What is the Kanban Method?

Kanban Method

The Kanban method is a systematic approach derived from Lean and Agile, that ensures people pull work items through a process of card utilization, while continuously limiting the amount of work in progress to optimize flow. The Kanban method focuses on pulling because - unlike traditionally used push methods - pulling work offers the best way to determine who does what, and who is available. Pushing items down to a team, so that they can follow the project managers plan deals with the theory, and not the reality. Often the project manager will not know who is available, who is overloaded and who is actually best suited to do the work. A pull method like Kanban helps to ensure that team members don’t sit idly around, but instead are motivated by their own selection of what they’ll work on next.

How does the Kanban Method work?

The Kanban Method uses visual cards on a process board, and the number of cards in each stage equals the agreed capacity of that process stage. A single card represents a single piece of work that has a start and an end state. These cards and their location on the board act as a signalling mechanism - the team can only start work on a new item, once a slot has become available.

The method was derived from a concept that Japanese businessmen learned from American supermarkets. These supermarkets would restock items, based on shelf space that was available, and not based on when items became available from suppliers. This meant that new stock was sourced only when required, which prevented both waste and loss of value on items sitting in stock rooms. Similarly, in knowledge-based businesses, the Kanban method can be utilized, so that e.g. the action of handing over of a report to a client sends a signal for the team to start work on the next report.

Types or classes of work

The Kanban method differentiates between different classes or types of work. Kanban encourages you to understand the various types of work in your process, by asking yourself questions such as:

  • What’s the size of the work?
  • How important is the work?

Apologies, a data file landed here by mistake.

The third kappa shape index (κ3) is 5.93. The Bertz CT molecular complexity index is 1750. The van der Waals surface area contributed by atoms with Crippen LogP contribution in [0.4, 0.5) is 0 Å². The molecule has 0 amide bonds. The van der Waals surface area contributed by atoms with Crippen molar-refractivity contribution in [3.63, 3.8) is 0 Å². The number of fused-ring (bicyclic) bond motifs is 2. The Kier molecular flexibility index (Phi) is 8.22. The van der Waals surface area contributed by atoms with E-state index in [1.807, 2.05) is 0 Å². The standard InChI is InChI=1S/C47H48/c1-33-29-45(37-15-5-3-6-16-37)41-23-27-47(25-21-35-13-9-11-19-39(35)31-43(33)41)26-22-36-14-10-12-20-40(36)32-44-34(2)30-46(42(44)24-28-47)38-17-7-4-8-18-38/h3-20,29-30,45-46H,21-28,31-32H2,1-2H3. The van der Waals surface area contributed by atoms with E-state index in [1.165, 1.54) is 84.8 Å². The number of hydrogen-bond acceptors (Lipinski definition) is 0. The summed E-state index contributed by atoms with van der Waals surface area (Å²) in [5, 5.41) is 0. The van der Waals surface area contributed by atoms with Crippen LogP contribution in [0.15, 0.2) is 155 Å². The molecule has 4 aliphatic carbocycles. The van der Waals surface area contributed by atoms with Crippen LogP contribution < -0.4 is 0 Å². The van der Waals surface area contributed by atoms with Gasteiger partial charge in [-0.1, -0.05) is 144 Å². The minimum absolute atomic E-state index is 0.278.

• What is the impact if this work is not delivered or is delivered late?
  • Who is requesting the work?
  • What impact does this piece of work have on others?

Different classes of work may require different sets of steps to be processed. It’s beneficial to understand these different steps, and - on that basis - to consider the capacity you have for producing sustainable amounts of the different types of work.

Kanban and meetings?

The Kanban method is often considered the least prescriptive and disruptive of the Agile methodologies, because its implementation begins with how your process currently works. And although there are no required meetings, David Anderson, the founder of the modern Kanban method, does recommend the following meetings to occur:

  • The daily standup meeting
  • Delivery meetings
  • Replenishment meetings
  • Risk meetings
  • Strategy meetings
  • Service meetings.

Anderson emphasizes that these meetings only need to occur if and when they bring value, as opposed to being prescribed in the same way that meetings occur with a Scrum process.

Designated roles

There are no designated roles in Kanban, but in almost all Kanban implementations the following roles do tend to emerge:

  • Manager / Kanban Master or Project Manager
  • Operations Manager / Product Manager or Service Request Manager
  • Delivery Request Manager

The focus of the Kanban method is systemizing the steps you need to take to satisfy your customers. It’s the steps of the employees, partners, support systems and the daily routines of your organization that lead to delighted customers and minimization of waste.